AMPK activation-dependent autophagy compromises oleanolic acid-induced cytotoxicity in human bladder cancer cells
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Yarong Song1,*, Peng Zhang1,*, Yadong Sun1, Xuechao Li1, Lifeng Chen1, Yajun Xiao1 and Yifei Xing1
1Department of Urology, Union Hospital, Tongji Medical College, Huazhong University of Science and Technology, Wuhan 430022, China
*These authors contributed equally to this work
Yifei Xing, email: [email protected]
Keywords: bladder cancer, oleanolic acid, autophagy, AMPK, cytotoxicity
Received: October 22, 2016 Accepted: June 16, 2017 Published: July 04, 2017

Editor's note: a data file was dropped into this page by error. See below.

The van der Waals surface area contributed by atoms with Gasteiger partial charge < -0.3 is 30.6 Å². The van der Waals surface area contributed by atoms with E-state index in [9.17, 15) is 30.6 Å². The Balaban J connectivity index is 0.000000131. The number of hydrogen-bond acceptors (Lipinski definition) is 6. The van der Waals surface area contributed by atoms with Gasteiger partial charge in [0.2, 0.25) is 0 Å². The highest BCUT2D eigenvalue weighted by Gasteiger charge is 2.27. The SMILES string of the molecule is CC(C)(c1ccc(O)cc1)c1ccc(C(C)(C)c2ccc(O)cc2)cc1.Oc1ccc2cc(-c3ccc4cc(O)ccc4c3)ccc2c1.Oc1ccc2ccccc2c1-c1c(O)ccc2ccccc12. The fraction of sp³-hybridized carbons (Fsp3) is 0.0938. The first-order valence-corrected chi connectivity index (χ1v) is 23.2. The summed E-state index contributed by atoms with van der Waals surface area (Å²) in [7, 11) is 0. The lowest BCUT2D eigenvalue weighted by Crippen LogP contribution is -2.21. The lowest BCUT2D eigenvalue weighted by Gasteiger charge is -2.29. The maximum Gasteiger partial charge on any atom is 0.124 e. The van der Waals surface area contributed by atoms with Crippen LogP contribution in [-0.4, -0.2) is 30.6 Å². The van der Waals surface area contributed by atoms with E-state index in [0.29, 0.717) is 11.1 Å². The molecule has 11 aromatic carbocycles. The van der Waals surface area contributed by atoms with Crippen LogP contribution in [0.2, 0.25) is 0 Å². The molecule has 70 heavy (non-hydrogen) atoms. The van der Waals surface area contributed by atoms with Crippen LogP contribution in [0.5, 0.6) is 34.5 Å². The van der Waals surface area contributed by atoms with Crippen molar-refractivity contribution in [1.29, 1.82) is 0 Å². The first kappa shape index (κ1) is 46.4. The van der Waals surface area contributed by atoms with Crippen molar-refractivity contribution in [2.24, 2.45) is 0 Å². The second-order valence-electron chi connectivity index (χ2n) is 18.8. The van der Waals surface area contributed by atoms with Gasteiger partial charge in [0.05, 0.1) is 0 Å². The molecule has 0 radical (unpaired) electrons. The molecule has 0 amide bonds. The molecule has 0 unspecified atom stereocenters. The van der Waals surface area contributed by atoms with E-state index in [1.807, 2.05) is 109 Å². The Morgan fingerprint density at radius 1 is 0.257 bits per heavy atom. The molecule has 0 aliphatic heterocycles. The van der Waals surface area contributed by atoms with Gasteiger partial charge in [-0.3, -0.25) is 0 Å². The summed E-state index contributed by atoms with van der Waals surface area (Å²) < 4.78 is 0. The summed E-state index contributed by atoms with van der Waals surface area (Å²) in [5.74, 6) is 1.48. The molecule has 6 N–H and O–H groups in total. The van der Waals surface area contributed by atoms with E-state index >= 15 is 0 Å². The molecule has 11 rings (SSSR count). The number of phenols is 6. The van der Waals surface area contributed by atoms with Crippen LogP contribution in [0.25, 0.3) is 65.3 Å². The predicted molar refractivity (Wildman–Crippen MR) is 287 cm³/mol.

Autophagy is an evolutionarily conserved catabolic process in eukaryotic cells, which allows cells to overcome a wide array of of stresses and has recently been shown to result in drug resistance. This study examined the effect of autophagy on oleanolic acid (OA)-induced cytotoxicity against bladder cancer cells. Our study demonstrated that OA inhibited cell viability, proliferation, and induced apoptosis in bladder cancer lines T24 and EJ. Furthermore, OA induced autophagy in both cell lines by activating AMP-activated protein kinase (AMPK), inhibiting mechanistic target of rapamycin (mTOR) and promoting unc-51 like autophagy activating kinase 1 (ULK1). Moreover, inhibiting autophagy by siRNA to autophagy related 7 (ATG7) or with autophagy inhibitor bafilomycin A1 and 3-methyladenine (3-MA) or AMPK inhibitor dorsomorphin (compound C) promoted OA-induced deaths of bladder cancer cells. In contrast, either autophagy activator rapamycin or AMPK activator acadesine (AICAR) compromised OA-induced anti-cancer effect. Our findings suggested that OA induced protective autophagy through AMPK-mTOR-ULK1 signaling pathway in bladder cancer cells and OA in combination with autophagy inhibitor might be a novel alternative for the treatment of bladder cancer.
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